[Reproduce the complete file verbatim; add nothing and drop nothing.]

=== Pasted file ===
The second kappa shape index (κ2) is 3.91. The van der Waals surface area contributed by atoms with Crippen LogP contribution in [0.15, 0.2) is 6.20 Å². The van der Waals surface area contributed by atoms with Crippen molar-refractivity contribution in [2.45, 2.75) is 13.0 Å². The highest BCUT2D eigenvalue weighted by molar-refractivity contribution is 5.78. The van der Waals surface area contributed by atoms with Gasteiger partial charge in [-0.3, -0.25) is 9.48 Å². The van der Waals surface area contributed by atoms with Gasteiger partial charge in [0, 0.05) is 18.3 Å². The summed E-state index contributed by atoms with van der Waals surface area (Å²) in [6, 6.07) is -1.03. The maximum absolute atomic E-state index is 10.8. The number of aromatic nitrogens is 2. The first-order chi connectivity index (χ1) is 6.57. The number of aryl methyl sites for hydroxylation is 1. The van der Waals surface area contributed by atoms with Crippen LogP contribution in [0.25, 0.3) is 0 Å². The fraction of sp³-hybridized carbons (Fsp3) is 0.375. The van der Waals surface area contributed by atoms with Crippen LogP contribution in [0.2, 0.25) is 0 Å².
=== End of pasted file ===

The second kappa shape index (κ2) is 3.91. The van der Waals surface area contributed by atoms with Crippen LogP contribution in [0.15, 0.2) is 6.20 Å². The van der Waals surface area contributed by atoms with Crippen molar-refractivity contribution in [2.45, 2.75) is 13.0 Å². The highest BCUT2D eigenvalue weighted by molar-refractivity contribution is 5.78. The van der Waals surface area contributed by atoms with Gasteiger partial charge in [-0.3, -0.25) is 9.48 Å². The van der Waals surface area contributed by atoms with Gasteiger partial charge in [0, 0.05) is 18.3 Å². The summed E-state index contributed by atoms with van der Waals surface area (Å²) in [6, 6.07) is -1.03. The maximum absolute atomic E-state index is 10.8. The number of aromatic nitrogens is 2. The first-order chi connectivity index (χ1) is 6.57. The number of aryl methyl sites for hydroxylation is 1. The van der Waals surface area contributed by atoms with Crippen LogP contribution in [0.25, 0.3) is 0 Å². The fraction of sp³-hybridized carbons (Fsp3) is 0.375. The van der Waals surface area contributed by atoms with Crippen LogP contribution in [0.2, 0.25) is 0 Å².